Sackett v. EPA: One Year Later

May 25, 2024 marks the anniversary of the Sackett v. EPA decision that profoundly narrowed the definition of Waters of the United States (WOTUS) and limited federal wetland protections. The concept of WOTUS  was coined 35 years ago and has been in flux ever since, but last year’s decision brought an unprecedented level of finality and restriction, significantly limiting federal oversight—overwhelmingly to the detriment of environmental health.

According to White House Council on Environmental Quality (CEQ) Chair Brenda Mallory, this ruling represents “one of the largest judicial rollbacks of environmental protections in U.S. history.” It has effectively stripped federal protection from ephemeral and unconnected waters, constraining the EPA and U.S. Army Corps of Engineers’ ability to oversee and enforce wetland regulations, in spite of protests from officials that this limitation ignores the science around the ecological importance of those water features.

Responses and Initiatives

The decision has been met with substantial criticism from federal agencies including representatives from the Corps, EPA, and CEQ, with officials advocating for innovative approaches to overcome lost protections. An internal memo from the Army Corps’ Assistant Secretary of the Army (Civil Works) Michael Connor in March, and recent talks by CEQ Chair Mallory have called for creative workarounds and solutions for bolstering environmental protections to make up for the severely limited policy.These addresses have underscored the need for resilience and adaptability in water management strategies, reimagining water protection by utilizing every tool and resource at all government levels to protect our nation’s waters.

Solutions to Overcome Policy Limitations

In light of the scaled-back federal oversight, Mallory and Connor have proposed workarounds including:

  • Cooperative Agreements with States: States can enact stricter environmental protections, especially those who face unique water-related challenges like increased flooding. 15 states already have broad water policies beyond WOTUS, and eight more have more limited water policies. The remainder are reliant on WOTUS protections at the federal level. Learn more in the interactive StoryMap, “How does SCOTUS’ Sackett v. EPA Decision Affect You?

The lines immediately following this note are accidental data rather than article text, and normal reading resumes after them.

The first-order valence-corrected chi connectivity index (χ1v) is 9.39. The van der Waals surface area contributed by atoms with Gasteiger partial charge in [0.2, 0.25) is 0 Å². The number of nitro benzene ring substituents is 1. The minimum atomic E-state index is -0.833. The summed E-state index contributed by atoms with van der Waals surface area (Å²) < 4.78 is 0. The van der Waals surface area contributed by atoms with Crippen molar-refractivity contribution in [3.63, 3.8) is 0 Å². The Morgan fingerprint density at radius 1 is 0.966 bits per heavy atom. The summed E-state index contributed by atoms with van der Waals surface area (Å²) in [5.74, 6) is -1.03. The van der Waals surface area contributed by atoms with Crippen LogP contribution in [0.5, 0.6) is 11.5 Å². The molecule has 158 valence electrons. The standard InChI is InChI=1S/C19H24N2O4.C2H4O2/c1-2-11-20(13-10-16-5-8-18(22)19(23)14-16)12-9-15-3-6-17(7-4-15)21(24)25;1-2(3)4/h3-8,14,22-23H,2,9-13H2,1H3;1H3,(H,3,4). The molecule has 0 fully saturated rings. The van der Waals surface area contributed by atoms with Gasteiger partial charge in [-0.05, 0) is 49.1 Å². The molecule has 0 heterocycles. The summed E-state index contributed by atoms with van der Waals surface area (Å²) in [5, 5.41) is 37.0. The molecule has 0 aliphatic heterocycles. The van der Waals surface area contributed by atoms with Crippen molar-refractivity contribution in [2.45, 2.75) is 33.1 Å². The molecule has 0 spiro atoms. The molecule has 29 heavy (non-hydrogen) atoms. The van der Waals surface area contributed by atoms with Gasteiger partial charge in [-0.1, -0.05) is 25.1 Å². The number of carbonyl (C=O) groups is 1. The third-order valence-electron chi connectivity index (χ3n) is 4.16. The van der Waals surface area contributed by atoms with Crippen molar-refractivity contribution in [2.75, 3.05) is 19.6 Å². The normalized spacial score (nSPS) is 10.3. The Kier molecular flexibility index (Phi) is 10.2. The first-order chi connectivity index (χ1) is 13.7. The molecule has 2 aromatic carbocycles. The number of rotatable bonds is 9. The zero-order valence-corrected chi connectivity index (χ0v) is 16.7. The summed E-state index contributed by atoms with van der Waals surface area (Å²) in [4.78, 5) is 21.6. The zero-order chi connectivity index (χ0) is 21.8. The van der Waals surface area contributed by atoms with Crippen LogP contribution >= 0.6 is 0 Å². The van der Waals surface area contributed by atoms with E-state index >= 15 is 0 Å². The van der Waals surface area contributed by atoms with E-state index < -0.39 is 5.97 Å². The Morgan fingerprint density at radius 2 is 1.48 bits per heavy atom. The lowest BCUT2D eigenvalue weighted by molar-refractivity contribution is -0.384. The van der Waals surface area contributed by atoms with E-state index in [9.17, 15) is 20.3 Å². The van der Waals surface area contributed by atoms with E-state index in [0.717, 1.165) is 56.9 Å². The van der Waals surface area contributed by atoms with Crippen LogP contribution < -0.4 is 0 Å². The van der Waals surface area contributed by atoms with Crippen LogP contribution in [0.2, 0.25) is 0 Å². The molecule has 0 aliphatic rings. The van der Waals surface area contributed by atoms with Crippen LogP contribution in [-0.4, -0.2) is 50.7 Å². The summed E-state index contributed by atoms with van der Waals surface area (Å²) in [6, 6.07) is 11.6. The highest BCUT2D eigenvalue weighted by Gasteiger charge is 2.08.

• Conservation Agreements with Private Parties: These partnerships can promote sustainable practices.
  • Incentives for Sustainable Development: Encouraging more sustainable land use and development practices through financial incentives. 
  • Protective and Mitigation Actions: Strategies include Aquatic Ecosystem Restoration; Technical Assistance Programs that support development of water-related programs or regulations like watershed and restoration planning assistance; integration of nature-based solutions into Civil Works project planning, design, and construction; and support compensatory mitigation for impacts to WOTUS. Read more in Connor’s memo

There is ongoing litigation challenging how the Sackett ruling has been interpreted by the EPA and the Army Corps, with cases in Texas, North Dakota, and North Carolina arguing that recent regulatory revisions remain arbitrary. The outcome of these cases could clarify the scope of federal environmental oversight further. Since May 2023, Sackett has appeared in subsequent cases a total of 39 times: examined in five, discussed in 10, cited in 23, and mentioned in one. 

The Road Ahead

Experts predict that agency responses may shift from proactive jurisdictional determinations to reactive enforcement measures, focusing on significant violations. The definitive nature of the Sackett decision suggests lasting impacts, yet future legal and political developments—such as election outcomes—could influence its interpretation and implementation.

Overall, while the Sackett v. EPA decision has set a new precedent, the dialogue it has initiated among policymakers, legal experts, and environmentalists is likely to spur ongoing debates and potentially pave the way for new legislative and regulatory adjustments. As we navigate these changes, the collective effort toward sustainable water management remains more critical than ever.

Read more: Ecobot spoke with D.C.-based environmental attorney and WOTUS expert Fred Wagner about this first year in a post-Sackett regulatory landscape. Learn Wagner’s insights on current and pending legislation, predictions for the future, and what it would take to swing the pendulum back toward favorable wetland protections.

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